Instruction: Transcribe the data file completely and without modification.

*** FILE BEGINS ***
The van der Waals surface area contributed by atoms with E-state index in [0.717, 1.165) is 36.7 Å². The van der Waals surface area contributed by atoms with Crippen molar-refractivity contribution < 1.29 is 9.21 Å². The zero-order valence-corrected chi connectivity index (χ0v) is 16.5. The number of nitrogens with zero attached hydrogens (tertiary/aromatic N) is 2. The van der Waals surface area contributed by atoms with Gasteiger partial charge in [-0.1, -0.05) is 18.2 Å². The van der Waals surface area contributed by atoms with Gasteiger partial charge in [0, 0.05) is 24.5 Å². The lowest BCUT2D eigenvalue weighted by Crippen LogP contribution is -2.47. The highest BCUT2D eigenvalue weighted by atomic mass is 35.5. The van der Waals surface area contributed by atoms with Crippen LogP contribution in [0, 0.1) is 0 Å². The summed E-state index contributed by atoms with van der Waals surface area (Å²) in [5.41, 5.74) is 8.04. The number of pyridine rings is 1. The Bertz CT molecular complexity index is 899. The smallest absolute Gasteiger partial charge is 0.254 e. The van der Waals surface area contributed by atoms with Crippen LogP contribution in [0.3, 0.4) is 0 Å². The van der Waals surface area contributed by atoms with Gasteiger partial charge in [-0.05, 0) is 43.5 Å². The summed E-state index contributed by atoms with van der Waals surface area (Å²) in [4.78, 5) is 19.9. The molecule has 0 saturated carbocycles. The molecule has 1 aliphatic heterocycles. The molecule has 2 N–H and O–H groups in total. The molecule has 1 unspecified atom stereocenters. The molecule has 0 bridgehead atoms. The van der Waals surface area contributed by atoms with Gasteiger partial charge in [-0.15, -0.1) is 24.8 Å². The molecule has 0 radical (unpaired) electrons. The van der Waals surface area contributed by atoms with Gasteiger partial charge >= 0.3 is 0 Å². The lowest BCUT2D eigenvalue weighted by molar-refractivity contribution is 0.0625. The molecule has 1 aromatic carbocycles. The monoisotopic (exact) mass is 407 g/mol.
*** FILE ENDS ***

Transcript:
The van der Waals surface area contributed by atoms with E-state index in [0.717, 1.165) is 36.7 Å². The van der Waals surface area contributed by atoms with Crippen molar-refractivity contribution < 1.29 is 9.21 Å². The zero-order valence-corrected chi connectivity index (χ0v) is 16.5. The number of nitrogens with zero attached hydrogens (tertiary/aromatic N) is 2. The van der Waals surface area contributed by atoms with Gasteiger partial charge in [-0.1, -0.05) is 18.2 Å². The van der Waals surface area contributed by atoms with Gasteiger partial charge in [0, 0.05) is 24.5 Å². The lowest BCUT2D eigenvalue weighted by Crippen LogP contribution is -2.47. The highest BCUT2D eigenvalue weighted by atomic mass is 35.5. The van der Waals surface area contributed by atoms with Crippen LogP contribution in [0, 0.1) is 0 Å². The summed E-state index contributed by atoms with van der Waals surface area (Å²) in [5.41, 5.74) is 8.04. The number of pyridine rings is 1. The Bertz CT molecular complexity index is 899. The smallest absolute Gasteiger partial charge is 0.254 e. The van der Waals surface area contributed by atoms with Crippen LogP contribution in [0.3, 0.4) is 0 Å². The van der Waals surface area contributed by atoms with Gasteiger partial charge in [-0.05, 0) is 43.5 Å². The summed E-state index contributed by atoms with van der Waals surface area (Å²) in [4.78, 5) is 19.9. The molecule has 0 saturated carbocycles. The molecule has 1 aliphatic heterocycles. The molecule has 2 N–H and O–H groups in total. The molecule has 1 unspecified atom stereocenters. The molecule has 0 bridgehead atoms. The van der Waals surface area contributed by atoms with Gasteiger partial charge in [-0.15, -0.1) is 24.8 Å². The molecule has 0 radical (unpaired) electrons. The van der Waals surface area contributed by atoms with Gasteiger partial charge >= 0.3 is 0 Å². The lowest BCUT2D eigenvalue weighted by molar-refractivity contribution is 0.0625. The molecule has 1 aromatic carbocycles. The monoisotopic (exact) mass is 407 g/mol.